With ISIS militarily defeated, Iran’s militia allies in Iraq are increasingly threatening violence against American troops and calling for the US withdrawal from the country. On February 7, Kata’ib Hezbollah, an Iranian-supported unit within Iraq’s Popular Mobilization Force (PMF), issued a statement, warning that its fighters will begin to militarily confront American troops “at any moment” if Washington decides to keep a long-term military footprint in Iraq. Several other Iranian-backed PMF groups have made similar threats against US troops, which are training and advising the Iraqi security forces.
In an interview with the Lebanese al-Mayadeen TV yesterday, Jafar al-Hussaini, the spokesman for Kata’ib Hezbollah, described the American military in Iraq as an “occupation force” and called for their immediate exit. “Iraq will not see stability with America’s presence. The Americans have not entered Iraq based on the Iraqi government’s consent. Our combatants have limited weapons but a confrontation with the American forces may begin at any moment. Unlike in the past, the Americans this time will not benefit from any mediation.” He also accused Washington of creating ISIS in order to redeploy troops to Iraq and justify its presence in the Arab country. “An assessment of equipment, s and communications of ISIS in Tikrit indicated that ISIS terrorists were only in touch with the Americans,” he alleged. He further emphasized that Iraq does not need the US military to train and assist its security forces now that ISIS has collapsed.
On Monday, Saad al-Hadithi, the spokesman for the Iraqi government, confirmed media reports that the American forces in Iraq have begun to draw down and to transfer personnel and equipment to Afghanistan. A Statement by the Iraqi Hezbollah, however, urged the government of Haider al-Abadi not to fall into America’s “trap” and claimed that Washington is working to formalize its long-term presence in Iraq – which the group said will not accept. The statement referred to Pentagon Spokesman Eric Pahon’s Monday remarks that the US is not “signaling any significant drawdown in Iraq at this time.”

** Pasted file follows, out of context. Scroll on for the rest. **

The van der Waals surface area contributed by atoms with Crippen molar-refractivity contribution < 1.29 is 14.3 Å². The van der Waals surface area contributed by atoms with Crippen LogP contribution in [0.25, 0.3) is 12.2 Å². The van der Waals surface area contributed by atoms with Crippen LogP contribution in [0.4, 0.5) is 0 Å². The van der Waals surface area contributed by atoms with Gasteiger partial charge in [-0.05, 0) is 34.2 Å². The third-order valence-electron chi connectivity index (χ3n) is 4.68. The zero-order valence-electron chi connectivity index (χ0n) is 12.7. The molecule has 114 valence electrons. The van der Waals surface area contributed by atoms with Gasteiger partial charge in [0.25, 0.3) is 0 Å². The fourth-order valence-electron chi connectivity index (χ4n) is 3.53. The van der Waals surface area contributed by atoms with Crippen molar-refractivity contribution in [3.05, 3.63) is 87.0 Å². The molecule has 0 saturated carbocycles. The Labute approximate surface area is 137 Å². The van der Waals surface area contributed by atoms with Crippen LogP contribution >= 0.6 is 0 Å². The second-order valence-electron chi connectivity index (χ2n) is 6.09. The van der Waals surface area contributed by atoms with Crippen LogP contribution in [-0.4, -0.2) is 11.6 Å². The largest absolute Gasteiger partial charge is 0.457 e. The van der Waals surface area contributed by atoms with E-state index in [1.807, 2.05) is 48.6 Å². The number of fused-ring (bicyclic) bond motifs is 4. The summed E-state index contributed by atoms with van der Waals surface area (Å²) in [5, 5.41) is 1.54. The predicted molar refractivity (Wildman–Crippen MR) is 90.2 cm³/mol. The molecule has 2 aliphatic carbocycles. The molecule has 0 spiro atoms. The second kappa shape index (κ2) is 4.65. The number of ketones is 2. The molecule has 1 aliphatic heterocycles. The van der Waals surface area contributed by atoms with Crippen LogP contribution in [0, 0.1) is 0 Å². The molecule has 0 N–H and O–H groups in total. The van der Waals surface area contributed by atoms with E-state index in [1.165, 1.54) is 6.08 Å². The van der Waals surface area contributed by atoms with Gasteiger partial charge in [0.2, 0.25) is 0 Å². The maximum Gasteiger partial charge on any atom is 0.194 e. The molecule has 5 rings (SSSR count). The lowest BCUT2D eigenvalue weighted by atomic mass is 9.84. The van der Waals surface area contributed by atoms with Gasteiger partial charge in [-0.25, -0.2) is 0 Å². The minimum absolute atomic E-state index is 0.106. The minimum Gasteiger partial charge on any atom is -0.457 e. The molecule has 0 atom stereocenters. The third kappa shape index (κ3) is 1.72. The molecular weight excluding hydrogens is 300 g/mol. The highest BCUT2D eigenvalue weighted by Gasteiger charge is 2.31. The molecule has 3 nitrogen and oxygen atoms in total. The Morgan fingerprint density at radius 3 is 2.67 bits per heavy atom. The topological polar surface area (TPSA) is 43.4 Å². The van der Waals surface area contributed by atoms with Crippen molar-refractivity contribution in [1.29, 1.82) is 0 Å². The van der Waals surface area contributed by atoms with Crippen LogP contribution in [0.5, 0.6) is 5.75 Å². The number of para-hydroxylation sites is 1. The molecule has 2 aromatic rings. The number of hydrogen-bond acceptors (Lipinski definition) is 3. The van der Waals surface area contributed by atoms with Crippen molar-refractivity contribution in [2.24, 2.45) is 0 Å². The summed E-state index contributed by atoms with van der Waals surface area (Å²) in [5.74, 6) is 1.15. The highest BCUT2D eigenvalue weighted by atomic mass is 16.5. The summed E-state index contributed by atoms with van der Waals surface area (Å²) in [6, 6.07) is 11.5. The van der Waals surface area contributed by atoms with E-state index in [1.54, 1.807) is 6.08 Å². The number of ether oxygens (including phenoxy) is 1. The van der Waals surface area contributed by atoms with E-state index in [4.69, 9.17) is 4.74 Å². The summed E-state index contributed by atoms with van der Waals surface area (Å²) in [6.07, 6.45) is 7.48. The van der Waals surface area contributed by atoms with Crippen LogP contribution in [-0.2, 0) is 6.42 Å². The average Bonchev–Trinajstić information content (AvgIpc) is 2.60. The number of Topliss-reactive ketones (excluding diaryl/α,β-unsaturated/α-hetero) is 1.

Increasing threat of violence
Several other Iranian-linked Iraqi groups have recently echoed similar threats against the American forces in Iraq. "The two governments should co-ordinate to ensure a full withdrawal. US presence will be cause for internal polarisation and a magnet for terrorists," said Kareem Nuri, the spokesman for the powerful Badr Organization, which has close ties with Iran’s Quds Force and controls Iraq’s Interior Ministry.
In December, Asa’ib Ahl al-Haq and Harakat al-Nujaba – two other Iranian-sponsored PMF units that fight both in Iraq and Syria – also threatened violence against the United States in Iraq and the broader region after a US congressional bill called for their designation as terrorist organizations. The Nujaba group also warned that American troops in the region are “legitimate” targets after the Trump administration declared Jerusalem as Israel’s capital. “Trump’s foolish decision to make Jerusalem the Zionist capital will spark a major uprising to excise this entity (Israel) from the body of the Islamic nation, and is a legitimate justification to target American troops,” said Akram al-Kaabi, the group’s leader, according to a statement published on Nujaba’s website.
The recent escalation in anti-American statements by the IRGC and its proxies suggest that the Iranian-backed militia forces in Iraq are now focusing on undermining US interests in Iraq and are trying to speed up the US withdrawal from the country now that the Islamic State – the common enemy of Tehran and Washington at present – is defeated. Second, the IRGC may also be trying to send a message to the Trump administration that it will retaliate through its regional proxies if Washington pursued a more aggressive policy vis-à-vis Tehran.
Expelling US forces from Iraq
In addition to threats of violence by Iranian-led militia groups in Iraq, Tehran and its allies have been pressuring the Baghdad government to set a withdrawal date for the American troops. Last year, Supreme Leader Ali Khamenei said Iran opposed the presence of American forces in Iraq and urged the Iraqi prime minister not to rely on Washington. “Do not trust the Americans under any circumstances because they are waiting for an opportunity to do harm,” the supreme leader told Abadi at a meeting in Tehran. Khamenei accused the United States of sowing discord in Iraq for its geopolitical interests and added: “They should not be given this opportunity. Also, the deployment of American forces to Iraq under the pretext of training and other matters should be avoided.” The top Iranian leader also voiced support for PMF and cautioned the Iraqi prime minister not to listen to American advice on weakening or disbanding the force after the defeat of the Islamic State.
Recently, Tehran and its allies in Iraq have also set their sight on the upcoming Iraqi parliamentary elections slated for May 12. Several prominent Iranian-backed Shiite PMF groups have formed the Fatah Alliance to compete in the elections. Hadi al-Amiri, the head of the Badr Organization, is head of the new coalition which also includes other Iranian-supported groups such as Asa’ib Ahl al-Haq and the Iraqi Hezbollah. Iraqi politicians close to Tehran have also dialed up anti-American remarks.
If Iran’s allies manage to secure a dominant position in the next Iraqi parliament, they will certainly increase pressure on the American forces to leave the country.